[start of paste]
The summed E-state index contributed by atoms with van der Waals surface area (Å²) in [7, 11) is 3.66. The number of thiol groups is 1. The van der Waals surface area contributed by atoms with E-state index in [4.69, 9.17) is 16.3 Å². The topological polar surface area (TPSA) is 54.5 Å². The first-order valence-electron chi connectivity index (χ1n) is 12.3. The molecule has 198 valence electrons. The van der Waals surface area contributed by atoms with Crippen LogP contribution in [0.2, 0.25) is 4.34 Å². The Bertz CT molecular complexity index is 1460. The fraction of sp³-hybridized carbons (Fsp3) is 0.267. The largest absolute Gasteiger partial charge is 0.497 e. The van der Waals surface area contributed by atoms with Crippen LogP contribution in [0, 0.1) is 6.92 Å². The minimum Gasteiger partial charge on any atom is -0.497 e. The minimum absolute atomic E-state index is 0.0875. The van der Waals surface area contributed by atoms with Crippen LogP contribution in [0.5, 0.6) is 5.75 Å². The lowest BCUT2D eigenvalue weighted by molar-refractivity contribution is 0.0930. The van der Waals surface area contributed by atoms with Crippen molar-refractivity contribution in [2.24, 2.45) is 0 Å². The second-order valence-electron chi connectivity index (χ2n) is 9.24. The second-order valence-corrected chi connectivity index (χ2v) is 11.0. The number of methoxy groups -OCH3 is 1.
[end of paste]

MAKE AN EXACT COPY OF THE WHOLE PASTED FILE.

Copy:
The summed E-state index contributed by atoms with van der Waals surface area (Å²) in [7, 11) is 3.66. The number of thiol groups is 1. The van der Waals surface area contributed by atoms with E-state index in [4.69, 9.17) is 16.3 Å². The topological polar surface area (TPSA) is 54.5 Å². The first-order valence-electron chi connectivity index (χ1n) is 12.3. The molecule has 198 valence electrons. The van der Waals surface area contributed by atoms with Crippen LogP contribution in [0.2, 0.25) is 4.34 Å². The Bertz CT molecular complexity index is 1460. The fraction of sp³-hybridized carbons (Fsp3) is 0.267. The largest absolute Gasteiger partial charge is 0.497 e. The van der Waals surface area contributed by atoms with Crippen LogP contribution in [0, 0.1) is 6.92 Å². The minimum Gasteiger partial charge on any atom is -0.497 e. The minimum absolute atomic E-state index is 0.0875. The van der Waals surface area contributed by atoms with Crippen LogP contribution in [0.5, 0.6) is 5.75 Å². The lowest BCUT2D eigenvalue weighted by molar-refractivity contribution is 0.0930. The van der Waals surface area contributed by atoms with Crippen molar-refractivity contribution in [2.24, 2.45) is 0 Å². The second-order valence-electron chi connectivity index (χ2n) is 9.24. The second-order valence-corrected chi connectivity index (χ2v) is 11.0. The number of methoxy groups -OCH3 is 1.